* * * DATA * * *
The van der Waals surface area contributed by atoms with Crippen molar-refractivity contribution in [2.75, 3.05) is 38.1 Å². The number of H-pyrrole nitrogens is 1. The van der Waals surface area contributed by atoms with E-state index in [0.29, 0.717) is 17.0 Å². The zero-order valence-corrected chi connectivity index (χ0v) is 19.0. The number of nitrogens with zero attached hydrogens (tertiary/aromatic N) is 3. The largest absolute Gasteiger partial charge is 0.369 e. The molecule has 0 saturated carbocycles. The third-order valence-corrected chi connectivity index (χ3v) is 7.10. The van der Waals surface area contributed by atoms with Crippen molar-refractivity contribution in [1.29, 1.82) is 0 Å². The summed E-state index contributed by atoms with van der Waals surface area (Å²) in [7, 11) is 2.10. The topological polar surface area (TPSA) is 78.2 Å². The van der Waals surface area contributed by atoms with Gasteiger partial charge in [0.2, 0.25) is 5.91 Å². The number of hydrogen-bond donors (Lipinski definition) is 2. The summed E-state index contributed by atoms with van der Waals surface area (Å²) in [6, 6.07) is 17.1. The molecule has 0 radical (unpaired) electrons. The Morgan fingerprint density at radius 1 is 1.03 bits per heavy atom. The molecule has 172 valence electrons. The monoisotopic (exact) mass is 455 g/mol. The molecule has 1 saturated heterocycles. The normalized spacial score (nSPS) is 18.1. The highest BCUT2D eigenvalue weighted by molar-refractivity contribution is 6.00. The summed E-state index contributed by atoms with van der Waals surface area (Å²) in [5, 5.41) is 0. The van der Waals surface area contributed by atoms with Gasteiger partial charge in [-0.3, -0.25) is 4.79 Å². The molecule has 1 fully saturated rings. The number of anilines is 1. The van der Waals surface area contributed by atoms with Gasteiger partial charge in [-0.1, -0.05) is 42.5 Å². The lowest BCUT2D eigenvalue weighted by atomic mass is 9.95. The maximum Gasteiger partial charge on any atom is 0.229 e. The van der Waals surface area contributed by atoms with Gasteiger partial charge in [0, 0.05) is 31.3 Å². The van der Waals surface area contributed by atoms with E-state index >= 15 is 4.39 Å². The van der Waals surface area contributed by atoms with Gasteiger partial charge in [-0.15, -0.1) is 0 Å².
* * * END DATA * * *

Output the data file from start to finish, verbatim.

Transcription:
The van der Waals surface area contributed by atoms with Crippen molar-refractivity contribution in [2.75, 3.05) is 38.1 Å². The number of H-pyrrole nitrogens is 1. The van der Waals surface area contributed by atoms with E-state index in [0.29, 0.717) is 17.0 Å². The zero-order valence-corrected chi connectivity index (χ0v) is 19.0. The number of nitrogens with zero attached hydrogens (tertiary/aromatic N) is 3. The largest absolute Gasteiger partial charge is 0.369 e. The molecule has 0 saturated carbocycles. The third-order valence-corrected chi connectivity index (χ3v) is 7.10. The van der Waals surface area contributed by atoms with Crippen molar-refractivity contribution in [1.29, 1.82) is 0 Å². The summed E-state index contributed by atoms with van der Waals surface area (Å²) in [7, 11) is 2.10. The topological polar surface area (TPSA) is 78.2 Å². The van der Waals surface area contributed by atoms with Gasteiger partial charge in [0.2, 0.25) is 5.91 Å². The number of hydrogen-bond donors (Lipinski definition) is 2. The summed E-state index contributed by atoms with van der Waals surface area (Å²) in [6, 6.07) is 17.1. The molecule has 0 radical (unpaired) electrons. The Morgan fingerprint density at radius 1 is 1.03 bits per heavy atom. The molecule has 172 valence electrons. The monoisotopic (exact) mass is 455 g/mol. The molecule has 1 saturated heterocycles. The normalized spacial score (nSPS) is 18.1. The highest BCUT2D eigenvalue weighted by molar-refractivity contribution is 6.00. The summed E-state index contributed by atoms with van der Waals surface area (Å²) in [5, 5.41) is 0. The van der Waals surface area contributed by atoms with Gasteiger partial charge in [-0.3, -0.25) is 4.79 Å². The molecule has 1 fully saturated rings. The number of anilines is 1. The van der Waals surface area contributed by atoms with Gasteiger partial charge in [-0.1, -0.05) is 42.5 Å². The lowest BCUT2D eigenvalue weighted by atomic mass is 9.95. The maximum Gasteiger partial charge on any atom is 0.229 e. The van der Waals surface area contributed by atoms with Gasteiger partial charge in [0, 0.05) is 31.3 Å². The van der Waals surface area contributed by atoms with E-state index >= 15 is 4.39 Å². The van der Waals surface area contributed by atoms with Gasteiger partial charge in [-0.15, -0.1) is 0 Å².